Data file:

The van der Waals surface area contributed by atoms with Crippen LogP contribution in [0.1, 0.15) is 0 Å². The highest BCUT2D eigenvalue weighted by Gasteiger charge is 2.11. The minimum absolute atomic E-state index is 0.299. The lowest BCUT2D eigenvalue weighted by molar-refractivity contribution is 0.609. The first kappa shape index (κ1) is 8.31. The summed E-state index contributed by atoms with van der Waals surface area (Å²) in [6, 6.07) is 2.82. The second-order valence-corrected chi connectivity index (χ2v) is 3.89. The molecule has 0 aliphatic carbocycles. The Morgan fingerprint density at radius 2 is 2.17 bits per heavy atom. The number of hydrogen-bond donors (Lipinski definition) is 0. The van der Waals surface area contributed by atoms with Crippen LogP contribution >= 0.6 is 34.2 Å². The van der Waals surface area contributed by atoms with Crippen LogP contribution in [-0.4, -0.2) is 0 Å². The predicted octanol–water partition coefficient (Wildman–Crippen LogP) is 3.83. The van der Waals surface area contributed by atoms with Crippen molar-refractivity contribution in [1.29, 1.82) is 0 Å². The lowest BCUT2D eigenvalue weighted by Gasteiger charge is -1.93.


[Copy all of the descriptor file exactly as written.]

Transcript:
The van der Waals surface area contributed by atoms with Crippen LogP contribution in [0.1, 0.15) is 0 Å². The highest BCUT2D eigenvalue weighted by Gasteiger charge is 2.11. The minimum absolute atomic E-state index is 0.299. The lowest BCUT2D eigenvalue weighted by molar-refractivity contribution is 0.609. The first kappa shape index (κ1) is 8.31. The summed E-state index contributed by atoms with van der Waals surface area (Å²) in [6, 6.07) is 2.82. The second-order valence-corrected chi connectivity index (χ2v) is 3.89. The molecule has 0 aliphatic carbocycles. The Morgan fingerprint density at radius 2 is 2.17 bits per heavy atom. The number of hydrogen-bond donors (Lipinski definition) is 0. The van der Waals surface area contributed by atoms with Crippen LogP contribution >= 0.6 is 34.2 Å². The van der Waals surface area contributed by atoms with Crippen LogP contribution in [-0.4, -0.2) is 0 Å². The predicted octanol–water partition coefficient (Wildman–Crippen LogP) is 3.83. The van der Waals surface area contributed by atoms with Crippen molar-refractivity contribution in [1.29, 1.82) is 0 Å². The lowest BCUT2D eigenvalue weighted by Gasteiger charge is -1.93.